Smooth Start to Summer

You will feel healthy when you drink (or slurp, or scoop) this smoothie.

You will feel your skin glow.

You will be proud of the fact that you ate spinach for breakfast.

You will be satisfied.

Whenever I eat a healthy breakfast, I feel like I’ve given my body good karma for the day. This is one of those breakfasts. What an awesome way to jump start your day with a full serving of vegetables, as well as a boost of sugar and filling fiber.

All you need to do is cut up a banana, grab some frozen mangoes and peaches, a handful of spinach,  2-4 ice cubes, and a glass of water. Start by placing the fruit and vegetables into a blender. Process for a few seconds and then pour in a bit of water (a few tablespoons). Add ice, if needed or preferred. Essentially, keep adding water and/or ice until you get your perfect consistency. Additional fruit can be used depending on the flavor you want, and of course, other fruits work well too. I ended up using two small bananas for a creamier consistency.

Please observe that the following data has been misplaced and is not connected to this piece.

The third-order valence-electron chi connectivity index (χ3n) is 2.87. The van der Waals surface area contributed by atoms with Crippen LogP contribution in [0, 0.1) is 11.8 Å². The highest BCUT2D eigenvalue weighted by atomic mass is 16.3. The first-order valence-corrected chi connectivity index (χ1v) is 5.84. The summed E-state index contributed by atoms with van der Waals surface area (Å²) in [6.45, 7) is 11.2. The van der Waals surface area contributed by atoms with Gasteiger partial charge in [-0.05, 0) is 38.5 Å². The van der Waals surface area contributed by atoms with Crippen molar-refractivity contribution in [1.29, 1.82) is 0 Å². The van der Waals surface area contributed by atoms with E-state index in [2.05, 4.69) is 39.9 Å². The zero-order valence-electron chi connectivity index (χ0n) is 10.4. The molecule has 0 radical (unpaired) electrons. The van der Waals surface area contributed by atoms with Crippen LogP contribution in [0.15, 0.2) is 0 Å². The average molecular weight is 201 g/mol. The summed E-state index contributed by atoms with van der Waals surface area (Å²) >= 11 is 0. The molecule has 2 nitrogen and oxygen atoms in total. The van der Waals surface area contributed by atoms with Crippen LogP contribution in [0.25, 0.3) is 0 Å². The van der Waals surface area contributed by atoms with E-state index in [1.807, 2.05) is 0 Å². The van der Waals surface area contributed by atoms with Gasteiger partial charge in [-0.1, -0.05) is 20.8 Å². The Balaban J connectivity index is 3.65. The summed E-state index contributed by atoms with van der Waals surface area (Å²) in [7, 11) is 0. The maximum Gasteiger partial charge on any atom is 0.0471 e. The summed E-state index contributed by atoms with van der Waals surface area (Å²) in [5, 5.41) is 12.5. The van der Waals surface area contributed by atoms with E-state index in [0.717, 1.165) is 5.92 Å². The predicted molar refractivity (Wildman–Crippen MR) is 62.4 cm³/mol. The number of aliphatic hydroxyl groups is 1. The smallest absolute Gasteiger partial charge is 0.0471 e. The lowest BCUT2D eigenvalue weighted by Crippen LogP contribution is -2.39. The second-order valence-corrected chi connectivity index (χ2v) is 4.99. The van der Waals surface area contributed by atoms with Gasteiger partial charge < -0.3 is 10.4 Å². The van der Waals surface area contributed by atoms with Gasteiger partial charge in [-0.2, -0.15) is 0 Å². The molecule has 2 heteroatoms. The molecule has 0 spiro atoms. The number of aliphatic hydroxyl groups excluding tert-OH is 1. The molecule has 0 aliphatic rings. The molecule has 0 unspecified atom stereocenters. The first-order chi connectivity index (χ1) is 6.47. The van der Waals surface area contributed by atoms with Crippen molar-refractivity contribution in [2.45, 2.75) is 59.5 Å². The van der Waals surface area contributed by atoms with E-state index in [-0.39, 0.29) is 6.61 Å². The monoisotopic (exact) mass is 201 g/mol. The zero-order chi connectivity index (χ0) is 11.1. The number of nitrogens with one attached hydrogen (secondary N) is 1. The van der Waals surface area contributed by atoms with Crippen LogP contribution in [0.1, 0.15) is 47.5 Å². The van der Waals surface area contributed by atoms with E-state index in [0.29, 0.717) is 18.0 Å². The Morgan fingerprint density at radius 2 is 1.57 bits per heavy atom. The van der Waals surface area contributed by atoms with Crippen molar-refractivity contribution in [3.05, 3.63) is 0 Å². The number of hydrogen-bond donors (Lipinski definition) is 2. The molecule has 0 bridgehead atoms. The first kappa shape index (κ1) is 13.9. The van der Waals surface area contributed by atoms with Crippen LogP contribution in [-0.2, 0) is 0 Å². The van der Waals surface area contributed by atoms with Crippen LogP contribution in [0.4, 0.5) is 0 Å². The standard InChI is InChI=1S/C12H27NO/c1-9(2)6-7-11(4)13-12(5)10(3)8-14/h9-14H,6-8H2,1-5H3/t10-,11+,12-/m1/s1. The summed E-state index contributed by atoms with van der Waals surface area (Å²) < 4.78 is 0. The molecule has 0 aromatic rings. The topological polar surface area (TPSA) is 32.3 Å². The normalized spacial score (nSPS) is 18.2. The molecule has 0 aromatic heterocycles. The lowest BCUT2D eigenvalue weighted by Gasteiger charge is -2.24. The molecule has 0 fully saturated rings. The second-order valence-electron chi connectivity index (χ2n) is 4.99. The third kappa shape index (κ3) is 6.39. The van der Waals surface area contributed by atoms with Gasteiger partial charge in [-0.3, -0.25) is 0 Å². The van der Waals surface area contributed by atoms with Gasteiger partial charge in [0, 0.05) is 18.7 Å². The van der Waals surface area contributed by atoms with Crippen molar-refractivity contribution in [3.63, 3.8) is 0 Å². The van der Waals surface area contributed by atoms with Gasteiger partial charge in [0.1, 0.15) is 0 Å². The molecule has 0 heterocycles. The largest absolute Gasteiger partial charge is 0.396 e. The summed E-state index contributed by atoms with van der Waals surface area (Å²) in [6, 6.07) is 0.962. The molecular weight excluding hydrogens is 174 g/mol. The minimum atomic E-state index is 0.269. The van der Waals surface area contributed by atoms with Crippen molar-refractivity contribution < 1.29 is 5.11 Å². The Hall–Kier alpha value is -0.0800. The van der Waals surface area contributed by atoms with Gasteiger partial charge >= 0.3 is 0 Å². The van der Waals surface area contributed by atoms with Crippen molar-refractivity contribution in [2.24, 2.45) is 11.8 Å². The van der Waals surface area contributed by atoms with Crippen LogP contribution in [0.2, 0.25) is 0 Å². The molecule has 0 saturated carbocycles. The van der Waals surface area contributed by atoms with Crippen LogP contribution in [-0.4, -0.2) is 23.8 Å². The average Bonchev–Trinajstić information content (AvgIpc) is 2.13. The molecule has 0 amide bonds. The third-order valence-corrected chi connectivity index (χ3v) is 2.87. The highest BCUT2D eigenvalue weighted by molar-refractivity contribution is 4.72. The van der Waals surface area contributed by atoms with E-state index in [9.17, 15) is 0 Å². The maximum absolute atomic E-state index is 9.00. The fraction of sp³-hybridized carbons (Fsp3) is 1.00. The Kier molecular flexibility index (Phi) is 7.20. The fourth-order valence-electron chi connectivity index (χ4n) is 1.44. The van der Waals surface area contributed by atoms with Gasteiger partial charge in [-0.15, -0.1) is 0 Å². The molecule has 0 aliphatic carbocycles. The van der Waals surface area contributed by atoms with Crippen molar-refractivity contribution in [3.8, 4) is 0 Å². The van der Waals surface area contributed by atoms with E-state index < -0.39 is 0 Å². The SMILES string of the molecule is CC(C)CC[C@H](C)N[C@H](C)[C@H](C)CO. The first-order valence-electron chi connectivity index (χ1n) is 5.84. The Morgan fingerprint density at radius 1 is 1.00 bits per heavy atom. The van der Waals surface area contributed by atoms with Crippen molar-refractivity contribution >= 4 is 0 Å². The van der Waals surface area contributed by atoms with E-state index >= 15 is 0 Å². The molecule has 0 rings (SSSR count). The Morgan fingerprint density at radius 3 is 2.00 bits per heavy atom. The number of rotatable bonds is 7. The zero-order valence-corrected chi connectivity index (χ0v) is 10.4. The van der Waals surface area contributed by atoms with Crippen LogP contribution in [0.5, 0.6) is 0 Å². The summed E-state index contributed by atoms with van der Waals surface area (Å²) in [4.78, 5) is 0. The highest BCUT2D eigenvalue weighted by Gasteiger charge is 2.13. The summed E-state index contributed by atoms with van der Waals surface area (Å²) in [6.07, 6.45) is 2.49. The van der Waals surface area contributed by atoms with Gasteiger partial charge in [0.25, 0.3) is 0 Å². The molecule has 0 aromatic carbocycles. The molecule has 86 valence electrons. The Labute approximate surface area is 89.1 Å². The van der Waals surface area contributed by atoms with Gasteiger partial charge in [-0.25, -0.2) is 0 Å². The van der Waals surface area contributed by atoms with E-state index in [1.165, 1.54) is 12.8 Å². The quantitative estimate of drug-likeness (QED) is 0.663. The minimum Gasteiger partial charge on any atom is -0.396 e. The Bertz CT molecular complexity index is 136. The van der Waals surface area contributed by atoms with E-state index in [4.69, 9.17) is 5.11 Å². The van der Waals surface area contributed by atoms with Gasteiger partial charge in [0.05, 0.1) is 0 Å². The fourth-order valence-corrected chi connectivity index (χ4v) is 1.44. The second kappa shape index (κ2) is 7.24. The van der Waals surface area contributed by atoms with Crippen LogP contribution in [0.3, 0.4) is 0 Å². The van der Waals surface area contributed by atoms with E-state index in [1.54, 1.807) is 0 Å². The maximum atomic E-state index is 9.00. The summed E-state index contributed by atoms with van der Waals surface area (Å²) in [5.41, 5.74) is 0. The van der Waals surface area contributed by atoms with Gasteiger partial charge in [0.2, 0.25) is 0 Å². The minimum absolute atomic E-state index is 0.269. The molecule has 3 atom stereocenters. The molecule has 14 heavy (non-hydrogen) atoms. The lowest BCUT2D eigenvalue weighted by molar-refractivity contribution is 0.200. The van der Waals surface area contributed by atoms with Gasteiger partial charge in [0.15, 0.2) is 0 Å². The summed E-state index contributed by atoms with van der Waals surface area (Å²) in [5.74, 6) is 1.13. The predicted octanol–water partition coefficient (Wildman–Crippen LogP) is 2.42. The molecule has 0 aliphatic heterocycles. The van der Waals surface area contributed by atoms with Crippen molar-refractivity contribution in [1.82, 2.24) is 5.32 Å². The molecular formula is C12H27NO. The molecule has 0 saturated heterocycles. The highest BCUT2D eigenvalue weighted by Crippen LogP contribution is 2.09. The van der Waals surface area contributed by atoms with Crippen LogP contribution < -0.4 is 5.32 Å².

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Raspberry Oatmeal Bars

One morning when I was little, I awoke with hives from an allergic reaction. This occurred right before a trip to the dentist to get several molars pulled. I desperately wanted to jump out of the chair in the dental office in order to scratch my skin, but instead I got injected with novocaine, temporarily blind-siding me from my intense itch. My binge drink the day before of ten boxes of Minute Maid Very Berry juice, which contained raspberry juice, was the only potential culprit of my allergy. To this day, I enjoy raspberries but in moderation.